Focus Stacking Test

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Jan 19, 2019
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Leamington Spa, UK
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Paul
I thought I'd see how the focus shift feature works. The shot below is a hand-held stack of 9 images with a step width of 5. I used the 24-70 at 60mm and a subject distance of about 0.5 m (1.5 ft). Stacking is in Photoshop. I'm pretty pleased given that it's handheld (shutter speed of 1/25 sec, ISO 64, f5.6). However, Nikon could learn a lot about focus stacking from Olympus in terms of usability:

a) Olympus will do an in-camera focus stack to a JPEG. The JPEG result is usually very good and I've seldom re-stacked the raws because the JPEG has been good enough. However, even if you want to stack from raw later, the in-camera stack is good to check sharpness across the range. The Z7 will give you the "peaking stack image", which is better than nothing, but it's not as nice as having the full stack in the camera. On the EM1.2, the stack takes about 10s, so it's pretty quick.

b) The Olympus lets you set stacking mode and then initiate the sequence by pressing the shutter button with the EVF and rear monitor working as usual. This makes handheld stacking much easier. The Nikon has a menu option to initiate the shooting which means that you're shooting blind. Not an issue on a tripod, but doing it handheld is a bit hit and miss as to whether the subject is still framed after you've fiddled with menus on the rear screen.

c) The Olympus also shows you each shot as it takes it so it's easier to see if you've got the number of shots right (e.g. whether you're taking too many by focussing behind the subject).

d) The Olympus also moves the focus forward a little for the first few shots to make sure that the front part of the stack is adequately covered.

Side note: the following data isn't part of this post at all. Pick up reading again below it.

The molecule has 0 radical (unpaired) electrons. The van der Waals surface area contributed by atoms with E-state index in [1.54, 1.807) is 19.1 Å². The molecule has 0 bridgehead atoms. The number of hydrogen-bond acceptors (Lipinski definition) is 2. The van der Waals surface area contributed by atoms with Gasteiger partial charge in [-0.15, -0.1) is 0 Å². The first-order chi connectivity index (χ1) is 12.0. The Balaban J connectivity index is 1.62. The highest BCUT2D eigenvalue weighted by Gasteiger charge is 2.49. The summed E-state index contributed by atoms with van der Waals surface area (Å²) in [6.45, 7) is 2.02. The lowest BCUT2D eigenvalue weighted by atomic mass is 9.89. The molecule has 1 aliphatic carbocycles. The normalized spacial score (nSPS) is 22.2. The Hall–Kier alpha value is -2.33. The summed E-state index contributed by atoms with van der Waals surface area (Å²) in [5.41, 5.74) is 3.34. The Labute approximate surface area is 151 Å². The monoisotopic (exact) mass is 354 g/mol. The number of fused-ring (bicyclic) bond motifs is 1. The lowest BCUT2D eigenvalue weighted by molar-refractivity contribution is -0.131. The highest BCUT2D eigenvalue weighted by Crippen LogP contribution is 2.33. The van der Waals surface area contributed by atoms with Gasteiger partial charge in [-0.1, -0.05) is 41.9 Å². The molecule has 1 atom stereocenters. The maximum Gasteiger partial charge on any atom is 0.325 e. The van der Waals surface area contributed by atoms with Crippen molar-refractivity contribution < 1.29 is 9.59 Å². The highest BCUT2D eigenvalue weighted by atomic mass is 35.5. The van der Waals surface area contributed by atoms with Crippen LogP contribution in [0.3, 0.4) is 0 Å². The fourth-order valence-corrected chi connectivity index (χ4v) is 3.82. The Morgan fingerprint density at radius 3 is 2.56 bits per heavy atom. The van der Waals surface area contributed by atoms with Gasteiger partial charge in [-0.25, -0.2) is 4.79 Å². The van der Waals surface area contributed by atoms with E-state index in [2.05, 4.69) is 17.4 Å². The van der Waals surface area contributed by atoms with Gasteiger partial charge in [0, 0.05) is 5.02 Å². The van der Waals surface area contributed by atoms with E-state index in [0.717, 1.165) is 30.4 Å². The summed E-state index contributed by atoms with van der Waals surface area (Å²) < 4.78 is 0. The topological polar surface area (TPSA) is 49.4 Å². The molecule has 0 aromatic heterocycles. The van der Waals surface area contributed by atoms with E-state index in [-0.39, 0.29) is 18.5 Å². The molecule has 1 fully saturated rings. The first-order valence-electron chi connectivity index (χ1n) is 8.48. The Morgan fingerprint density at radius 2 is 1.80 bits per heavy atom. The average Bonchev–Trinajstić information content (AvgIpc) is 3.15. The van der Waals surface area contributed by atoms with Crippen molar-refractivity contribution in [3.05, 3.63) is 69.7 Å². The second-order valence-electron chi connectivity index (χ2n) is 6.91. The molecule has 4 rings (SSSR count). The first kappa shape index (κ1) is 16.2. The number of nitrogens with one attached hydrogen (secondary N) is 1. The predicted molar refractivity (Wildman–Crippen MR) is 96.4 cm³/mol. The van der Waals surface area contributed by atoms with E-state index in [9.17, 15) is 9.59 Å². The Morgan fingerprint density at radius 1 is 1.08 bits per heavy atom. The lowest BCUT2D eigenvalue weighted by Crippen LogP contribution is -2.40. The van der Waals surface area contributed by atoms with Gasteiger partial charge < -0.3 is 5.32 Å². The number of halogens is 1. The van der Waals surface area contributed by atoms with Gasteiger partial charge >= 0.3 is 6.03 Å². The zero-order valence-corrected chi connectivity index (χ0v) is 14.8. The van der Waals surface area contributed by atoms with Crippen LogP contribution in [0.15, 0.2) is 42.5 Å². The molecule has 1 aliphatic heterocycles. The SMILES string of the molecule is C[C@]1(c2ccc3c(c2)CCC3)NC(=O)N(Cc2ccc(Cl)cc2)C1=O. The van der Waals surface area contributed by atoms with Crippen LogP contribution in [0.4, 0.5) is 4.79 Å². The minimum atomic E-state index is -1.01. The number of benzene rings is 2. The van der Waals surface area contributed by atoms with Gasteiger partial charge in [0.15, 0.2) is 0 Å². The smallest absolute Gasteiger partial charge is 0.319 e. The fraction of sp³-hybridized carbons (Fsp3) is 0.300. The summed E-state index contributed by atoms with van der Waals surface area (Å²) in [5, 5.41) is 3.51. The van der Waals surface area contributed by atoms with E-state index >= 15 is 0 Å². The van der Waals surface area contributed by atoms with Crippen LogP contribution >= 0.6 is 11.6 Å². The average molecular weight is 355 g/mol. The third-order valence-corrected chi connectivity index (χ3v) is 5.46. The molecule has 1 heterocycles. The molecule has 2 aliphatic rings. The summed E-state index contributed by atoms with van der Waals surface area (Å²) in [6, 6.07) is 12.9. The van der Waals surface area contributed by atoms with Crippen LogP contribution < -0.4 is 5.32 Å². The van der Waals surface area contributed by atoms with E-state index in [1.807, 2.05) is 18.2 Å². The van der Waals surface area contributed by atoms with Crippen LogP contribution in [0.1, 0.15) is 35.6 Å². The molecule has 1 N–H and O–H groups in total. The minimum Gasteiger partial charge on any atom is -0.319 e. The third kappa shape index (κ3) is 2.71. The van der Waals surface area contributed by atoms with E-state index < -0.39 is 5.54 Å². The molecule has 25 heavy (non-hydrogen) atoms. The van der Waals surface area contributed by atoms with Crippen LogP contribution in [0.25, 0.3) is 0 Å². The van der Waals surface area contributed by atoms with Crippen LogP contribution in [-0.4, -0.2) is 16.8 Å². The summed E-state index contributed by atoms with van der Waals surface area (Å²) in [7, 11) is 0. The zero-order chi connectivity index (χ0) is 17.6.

So, while I'm not unhappy with the Nikon implementation (and the results of course are fine), it would be nice if Nikon could look to enhancing the feature in a future firmware release (I can dream!).

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OM Focus Stack by Paul Kaye, on Flickr
 
Joined
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Moscow, Idaho
Of the 24 or so enlarged prints that I have hanging on my walls, all but one were shot with the camera a tripod. A few would have benefitted from focus stacking, so it stands to reason that had I done so (had the technology been available when I shot them) I would have used a tripod for that. I use a tripod for 2 main reasons, stability and precision in framing—two things that I believe are stil critical in focus stacking work.
I don't let my camera do any processing, so it's RAW al the way for me.
That's my experience and it works for me. I don't expect it to work for others.
 
Joined
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Northern VA suburb of Washington, DC
I use a tripod for 2 main reasons, stability and precision in framing—two things that I believe are stil critical in focus stacking work.
I don't think those factors are critical when doing focus bracketing and stacking so long as the camera has the capability to properly implement the processes when shooting handheld. I've come to that belief after seeing so many images that were focus-stacked by handheld Olympus cameras.
 
Joined
Jan 19, 2019
Messages
256
Location
Leamington Spa, UK
Real Name
Paul
  • Thread Starter Thread Starter
  • #10
This is one of the reasons I use three brands of cameras. I gave up trying to make one a Jack of all trades.

Just wait until you try HDR with the Nikon :(
Funny you should say that - I insisted for years that I would't mix systems, but I eventually gave in. My current plan is Nikon Z7 for landscapes and general wide to short tele use, Olympus EM1.2 for long lens (40-150) and macro, and Olympus EM10.2 plus the 17/1.8 for street.
 
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